Over the years in a smalltown church, I learned the traditions of Feeding the Preacher. It could be for a come-after-church Sunday Dinner, an after-visit “Do Stay” if the lady of the house felt comfortable with the meal she was putting on the family supper table, or on one of the nights of Revival Week, when there would be not one, but TWO preachers as guests---the home-church one and the Visiting Preacher, who was Bringing the Message every night (and sometimes every morning) that week.
And there’s Preacher Food. It’s good food, good old Southern cooking raised to its almost-zenith (the apex, of course, the nights of Church Supper when one had not only the Preacher to judge the cooks’ credentials, but the entire female contingent of the congregation looking on and tasting and weighing the merits of every bite, right down to the serving dish and the parsley atop).
And why the hands-down, all-time favorite in the Sunday Dinner category is Fried Chicken, with all the attendant flurry and mess and spatter and flour mist in a kitchen soon to be scurried into the sterile mien of an operating field before flying off to church---that’s a mystery past my solving. I just CAN’T fry chicken without making a mess.
Of the kitchen, the stove, the burners, the cabinet tops, the floor---and me. No matter how careful, no matter the spatter-guards and the careful Scotch towels draped across the stove clock and the chrome---no matter the Ziploc corralling in all that flour mess and dust---I make a terrible chaos in the kitchen.
So, unless Fried Chicken was the absolute apogee of the cook’s repertoire, with crispness and taste and a well-drained lightness of being which surpassed any other dish in her arsenal---I just can’t see doing all that messy frying right before getting into a dress and pantyhose and pumps, grabbing up Bible and children, and rushing out the door. And, for many---also the day right after a visit to the Chat ‘n’ Curl for a fresh ‘do and helmet of AquaNet to last the week.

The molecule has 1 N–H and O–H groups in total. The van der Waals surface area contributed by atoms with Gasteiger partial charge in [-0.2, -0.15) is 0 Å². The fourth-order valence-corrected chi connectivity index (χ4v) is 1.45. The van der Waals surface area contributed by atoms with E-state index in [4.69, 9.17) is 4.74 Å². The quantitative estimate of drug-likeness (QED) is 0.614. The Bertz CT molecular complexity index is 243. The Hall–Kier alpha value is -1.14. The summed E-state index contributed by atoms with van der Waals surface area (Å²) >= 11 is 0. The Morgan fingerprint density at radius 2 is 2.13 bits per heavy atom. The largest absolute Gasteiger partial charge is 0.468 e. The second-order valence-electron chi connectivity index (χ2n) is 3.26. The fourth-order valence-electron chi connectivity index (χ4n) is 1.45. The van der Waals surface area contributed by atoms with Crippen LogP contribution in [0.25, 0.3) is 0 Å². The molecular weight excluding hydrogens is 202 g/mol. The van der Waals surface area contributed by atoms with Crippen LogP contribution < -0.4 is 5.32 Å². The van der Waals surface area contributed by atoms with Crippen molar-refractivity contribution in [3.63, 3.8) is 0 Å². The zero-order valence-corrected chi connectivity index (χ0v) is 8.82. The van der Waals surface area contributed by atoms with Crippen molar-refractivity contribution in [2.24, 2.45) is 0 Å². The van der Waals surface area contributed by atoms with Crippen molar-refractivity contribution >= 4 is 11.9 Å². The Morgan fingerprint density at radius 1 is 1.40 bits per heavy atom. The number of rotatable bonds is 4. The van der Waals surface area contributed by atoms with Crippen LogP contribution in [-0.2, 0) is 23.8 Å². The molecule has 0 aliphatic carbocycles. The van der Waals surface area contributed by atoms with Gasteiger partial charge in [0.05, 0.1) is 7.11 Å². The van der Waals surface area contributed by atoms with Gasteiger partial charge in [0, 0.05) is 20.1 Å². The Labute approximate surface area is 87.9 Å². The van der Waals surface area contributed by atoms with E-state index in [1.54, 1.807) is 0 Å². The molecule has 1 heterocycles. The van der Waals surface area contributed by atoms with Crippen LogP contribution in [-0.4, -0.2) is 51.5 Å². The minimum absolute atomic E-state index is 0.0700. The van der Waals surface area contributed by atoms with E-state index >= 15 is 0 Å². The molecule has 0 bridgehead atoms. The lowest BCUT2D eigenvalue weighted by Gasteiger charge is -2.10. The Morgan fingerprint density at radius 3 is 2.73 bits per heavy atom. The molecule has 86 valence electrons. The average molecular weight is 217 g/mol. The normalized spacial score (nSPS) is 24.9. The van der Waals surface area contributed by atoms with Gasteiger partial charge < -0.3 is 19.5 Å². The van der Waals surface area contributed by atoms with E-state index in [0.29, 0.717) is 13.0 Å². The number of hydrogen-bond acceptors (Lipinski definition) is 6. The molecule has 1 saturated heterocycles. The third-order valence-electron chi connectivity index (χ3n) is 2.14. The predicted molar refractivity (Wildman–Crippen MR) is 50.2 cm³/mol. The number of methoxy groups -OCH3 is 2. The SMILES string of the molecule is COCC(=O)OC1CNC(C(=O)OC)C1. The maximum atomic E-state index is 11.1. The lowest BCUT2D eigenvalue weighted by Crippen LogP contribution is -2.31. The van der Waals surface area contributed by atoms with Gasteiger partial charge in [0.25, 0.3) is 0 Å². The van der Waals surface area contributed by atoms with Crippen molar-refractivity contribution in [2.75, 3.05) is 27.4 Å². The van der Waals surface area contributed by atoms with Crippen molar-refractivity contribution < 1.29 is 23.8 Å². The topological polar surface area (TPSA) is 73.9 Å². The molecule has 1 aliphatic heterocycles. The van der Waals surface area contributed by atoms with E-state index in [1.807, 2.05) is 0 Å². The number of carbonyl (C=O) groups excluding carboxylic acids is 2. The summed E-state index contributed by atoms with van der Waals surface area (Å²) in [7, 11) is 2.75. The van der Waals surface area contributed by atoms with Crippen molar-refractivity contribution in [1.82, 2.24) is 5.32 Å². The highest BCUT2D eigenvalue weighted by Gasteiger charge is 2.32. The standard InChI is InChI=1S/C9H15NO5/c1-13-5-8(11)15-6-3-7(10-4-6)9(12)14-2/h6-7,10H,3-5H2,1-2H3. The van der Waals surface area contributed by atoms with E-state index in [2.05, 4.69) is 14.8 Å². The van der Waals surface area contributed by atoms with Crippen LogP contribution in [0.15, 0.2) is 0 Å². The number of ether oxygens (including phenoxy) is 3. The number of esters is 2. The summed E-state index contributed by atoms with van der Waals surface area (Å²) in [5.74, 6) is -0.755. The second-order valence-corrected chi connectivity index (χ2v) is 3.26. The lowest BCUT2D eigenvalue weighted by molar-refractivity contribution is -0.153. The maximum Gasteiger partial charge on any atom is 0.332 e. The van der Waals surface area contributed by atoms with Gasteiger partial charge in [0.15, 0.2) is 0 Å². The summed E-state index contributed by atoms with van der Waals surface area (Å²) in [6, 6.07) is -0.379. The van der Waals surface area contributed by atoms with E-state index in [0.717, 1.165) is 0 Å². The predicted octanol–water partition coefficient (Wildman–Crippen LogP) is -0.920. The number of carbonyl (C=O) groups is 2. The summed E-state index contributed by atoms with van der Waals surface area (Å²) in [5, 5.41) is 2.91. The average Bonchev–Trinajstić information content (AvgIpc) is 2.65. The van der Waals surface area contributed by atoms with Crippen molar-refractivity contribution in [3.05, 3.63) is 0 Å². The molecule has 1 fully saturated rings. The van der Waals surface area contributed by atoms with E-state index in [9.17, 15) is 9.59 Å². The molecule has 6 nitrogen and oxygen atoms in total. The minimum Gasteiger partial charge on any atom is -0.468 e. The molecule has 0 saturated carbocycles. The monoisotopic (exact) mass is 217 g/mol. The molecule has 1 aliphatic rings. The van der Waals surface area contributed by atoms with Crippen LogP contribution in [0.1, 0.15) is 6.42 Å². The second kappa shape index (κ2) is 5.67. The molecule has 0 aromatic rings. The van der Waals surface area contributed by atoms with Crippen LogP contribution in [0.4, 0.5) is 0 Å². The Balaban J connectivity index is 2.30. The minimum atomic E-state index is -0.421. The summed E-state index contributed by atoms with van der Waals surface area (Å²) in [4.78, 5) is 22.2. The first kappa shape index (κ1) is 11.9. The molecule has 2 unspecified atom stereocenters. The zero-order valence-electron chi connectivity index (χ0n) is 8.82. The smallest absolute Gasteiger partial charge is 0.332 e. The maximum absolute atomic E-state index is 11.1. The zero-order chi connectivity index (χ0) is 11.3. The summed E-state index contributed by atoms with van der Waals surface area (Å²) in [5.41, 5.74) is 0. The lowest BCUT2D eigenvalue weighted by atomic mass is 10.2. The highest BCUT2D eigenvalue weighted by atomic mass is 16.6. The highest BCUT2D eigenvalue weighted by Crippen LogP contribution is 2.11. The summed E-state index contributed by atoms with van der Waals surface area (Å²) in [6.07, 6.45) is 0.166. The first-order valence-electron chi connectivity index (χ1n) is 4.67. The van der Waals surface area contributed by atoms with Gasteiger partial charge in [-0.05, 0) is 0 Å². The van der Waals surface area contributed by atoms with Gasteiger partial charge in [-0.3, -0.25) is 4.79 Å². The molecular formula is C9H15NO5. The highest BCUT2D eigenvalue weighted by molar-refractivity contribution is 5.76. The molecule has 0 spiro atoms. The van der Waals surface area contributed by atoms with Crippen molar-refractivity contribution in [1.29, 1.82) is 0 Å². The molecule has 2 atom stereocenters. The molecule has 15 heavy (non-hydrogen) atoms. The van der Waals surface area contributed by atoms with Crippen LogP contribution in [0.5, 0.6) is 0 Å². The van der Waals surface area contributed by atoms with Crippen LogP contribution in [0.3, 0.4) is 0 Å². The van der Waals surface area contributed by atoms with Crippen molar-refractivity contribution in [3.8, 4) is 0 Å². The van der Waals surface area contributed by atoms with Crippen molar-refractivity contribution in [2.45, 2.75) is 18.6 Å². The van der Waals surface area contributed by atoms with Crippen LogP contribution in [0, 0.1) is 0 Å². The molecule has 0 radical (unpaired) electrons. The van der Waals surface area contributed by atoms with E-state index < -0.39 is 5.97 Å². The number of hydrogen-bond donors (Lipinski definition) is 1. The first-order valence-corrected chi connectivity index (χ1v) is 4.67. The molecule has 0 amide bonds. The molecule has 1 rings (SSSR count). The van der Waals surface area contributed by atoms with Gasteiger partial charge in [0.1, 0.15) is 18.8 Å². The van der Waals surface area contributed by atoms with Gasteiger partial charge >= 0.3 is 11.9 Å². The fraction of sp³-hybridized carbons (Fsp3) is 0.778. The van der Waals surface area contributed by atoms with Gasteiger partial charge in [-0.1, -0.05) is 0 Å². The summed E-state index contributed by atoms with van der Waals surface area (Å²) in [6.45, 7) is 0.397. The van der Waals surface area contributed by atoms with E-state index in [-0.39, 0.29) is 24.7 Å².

Ladies who had primped and powdered and pressed floated down the aisle to their pews in a drifting cloud of Crisco and Chanel, and in the close confines of the Choir Room just before the opening notes of the Doxology signaled the processional, Arpege competed valiantly with eau de Colonel.
But Fried Chicken it was for multitudes---for just family or for guests, as well. And for my first Mother-In-Law, who taught me to fry chicken,
the same set menu Winter and Summer. With Fried Chicken went a pot of mashed potatoes, a can of Schoolday English peas, and a can of Pride of Illinois corn. There was even menu shorthand---you could name off your meal: Chicken (no need to say fried---if it was with Dumplin’s, you said so); can of peas, can of Pride. There was always pineapple salad, the sweet rings and the mayo and the hoop cheese placed on a lettuce leaf on a little side plate when company was coming; a cherry on top if it was REALLY Special.
Breads varied, from the most ethereal light rolls of the experienced cooks, to the buttered rocks served up by the novice bakers. Dessert was whatever the cook had felt like making on Saturday.
And moire non on Friday, re: Menu.